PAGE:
A tab bar controller also manages an array of view controllers, but the view controllers don’t know about each other. They cannot communicate with each other through the tab bar controller. In the previous article, we passed data from the authors view controller to the books view controller when the user tapped an author. This pattern isn’t applicable in a tab bar controller. Of course, we could implement a solution to show the user the books view controller when an author is tapped in the authors view controller, but it’s important that you understand that that isn’t the goal of a tab bar controller.

The Clock and Music applications on iOS are good examples of how a tab bar controller should be used. The view controllers the tab bar controller manages in the Music application have no relation to one another apart from the fact that they show songs.

Before you continue, make sure that you understand the concepts of a navigation controller and a tab bar controller. They are important later in this series.

Fixing the Books View Controller

When you tap the second tab of the tab bar controller, the application also crashes. This is what I see in Xcode’s console.

fatal error: unexpectedly found nil while unwrapping an Optional value

This isn’t surprising either since we don’t set the author property of the books view controller. Let’s update the books view controller so that it shows every book in Books.plist.

We need to make three changes. Let’s start with the easiest change first. Open BooksViewController.swift and change the type of the author property to [String: AnyObject]?. The author property is now an optional instead of a forced unwrapped optional.

var author: [String: AnyObject]?

For the second change, we need to update the implementation of viewDidLoad(). We display the name of the author if author is not nil. If author is nil, we set title to "Books".

override func viewDidLoad() {
    if let author = author, let name = author["Author"] as? String {
        title = name
    } else {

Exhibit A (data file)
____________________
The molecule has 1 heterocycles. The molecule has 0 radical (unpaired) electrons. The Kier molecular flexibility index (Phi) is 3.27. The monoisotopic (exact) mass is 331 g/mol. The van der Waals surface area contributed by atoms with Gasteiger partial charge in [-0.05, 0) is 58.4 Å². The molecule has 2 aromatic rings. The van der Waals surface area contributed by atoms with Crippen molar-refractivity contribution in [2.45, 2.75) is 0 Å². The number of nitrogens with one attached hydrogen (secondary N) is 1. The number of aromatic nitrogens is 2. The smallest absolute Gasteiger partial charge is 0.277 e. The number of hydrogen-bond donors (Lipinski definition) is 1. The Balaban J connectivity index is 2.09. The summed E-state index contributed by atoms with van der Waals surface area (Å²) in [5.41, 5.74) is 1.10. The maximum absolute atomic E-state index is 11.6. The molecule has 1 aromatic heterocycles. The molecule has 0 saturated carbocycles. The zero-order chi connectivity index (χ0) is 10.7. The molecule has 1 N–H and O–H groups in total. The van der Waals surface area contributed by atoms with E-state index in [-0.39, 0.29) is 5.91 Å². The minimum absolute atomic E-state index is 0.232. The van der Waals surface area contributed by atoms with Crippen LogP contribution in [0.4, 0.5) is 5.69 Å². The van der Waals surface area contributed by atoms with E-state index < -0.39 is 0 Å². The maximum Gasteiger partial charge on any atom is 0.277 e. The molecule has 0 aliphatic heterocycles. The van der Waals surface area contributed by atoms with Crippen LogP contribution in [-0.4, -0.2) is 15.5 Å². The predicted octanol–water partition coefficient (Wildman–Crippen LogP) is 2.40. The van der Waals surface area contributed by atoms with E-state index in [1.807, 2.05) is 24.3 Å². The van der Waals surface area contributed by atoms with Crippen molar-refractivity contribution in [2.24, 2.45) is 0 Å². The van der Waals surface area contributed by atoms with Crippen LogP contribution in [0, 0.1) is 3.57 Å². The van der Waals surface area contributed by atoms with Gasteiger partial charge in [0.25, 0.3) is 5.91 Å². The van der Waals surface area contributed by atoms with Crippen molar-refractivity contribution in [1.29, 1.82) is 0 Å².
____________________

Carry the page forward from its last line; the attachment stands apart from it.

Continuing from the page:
title = "Books"
    tableView.registerClass(UITableViewCell.classForCoder(), forCellReuseIdentifier: CellIdentifier)

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A Beginners Guide to Titan Framework: Adding a Code Type Option

Sometimes while building a plugin or a theme, developers like to provide end users with the ability to add custom code. Today, I’ll discuss how to add the code type option with Titan Framework, which lets you create an editor in which you can add any custom code. Let’s take a look at it!

The Code Type Option in Titan Framework

In Titan Framework, it is possible to create a text area for inputting the code via its code type option. The textarea supports syntax highlighting, so in whichever language you code, its corresponding highlighting is adopted. This option has an ability to automatically enqueue CSS and JavaScript—how cool is that? In your dashboard, it appears like this:

Adding Code Type Options in Titan

Let’s look at the parameters of this option:

  • name: It specifies the display name of this option.
  • id: It assigns a unique name which retrieves saved values.
  • desc: It adds a one-line description with the option name.
  • default(Optional) It sets the default value of the option.
  • livepreview: (Optional) Whenever you add a code type option in a theme customizer section, you get to see a live preview of changes with this parameter.
  • lang: (Optional) This parameter defines the language used for syntax highlighting. The default is set to css. Here’s a list of all supported languages.
  • theme: (Optional) You can set the color theme with this parameter. The default is chrome. Here’s a list of all supported themes.
  • height: (Optional) It configures the height of the code editor. The default height is 200 px.

All the parameters are string by type, except ‘height’ which is int.

Available Containers for the Code Type Option

You can add this option inside: 

  • Admin Panel
  • Admin Tabs
  • Metabox
  • Theme Customizer Section

You can add this option inside the containers by following these steps:

  • First get an instance via the getInstance() function.
  • Next add an option via the createOption() function.
  • Finally, get saved options values via the getOption() function.

To revise your concepts about creating containers with Titan Framework, read the previous articles of this series.

Creating a Code Type Option Inside an Admin Panel

Example Declaration

Let’s create this option inside an admin panel first.

     * Create code type option in an Admin Panel
    $aa_panel->createOption( array(

        'id'   => 'aa_code_opt', // The ID which will be used to get the value of this option
        'type' => 'code', // Type of option we are creating
        'name' => 'Enter Custom Code', // Name of the option which will be displayed in the admin panel
        'desc' => 'This is our option', // Description of the option which will be displayed in the admin panel
        'lang' => 'css' // Language used for syntax highlighting

    ) );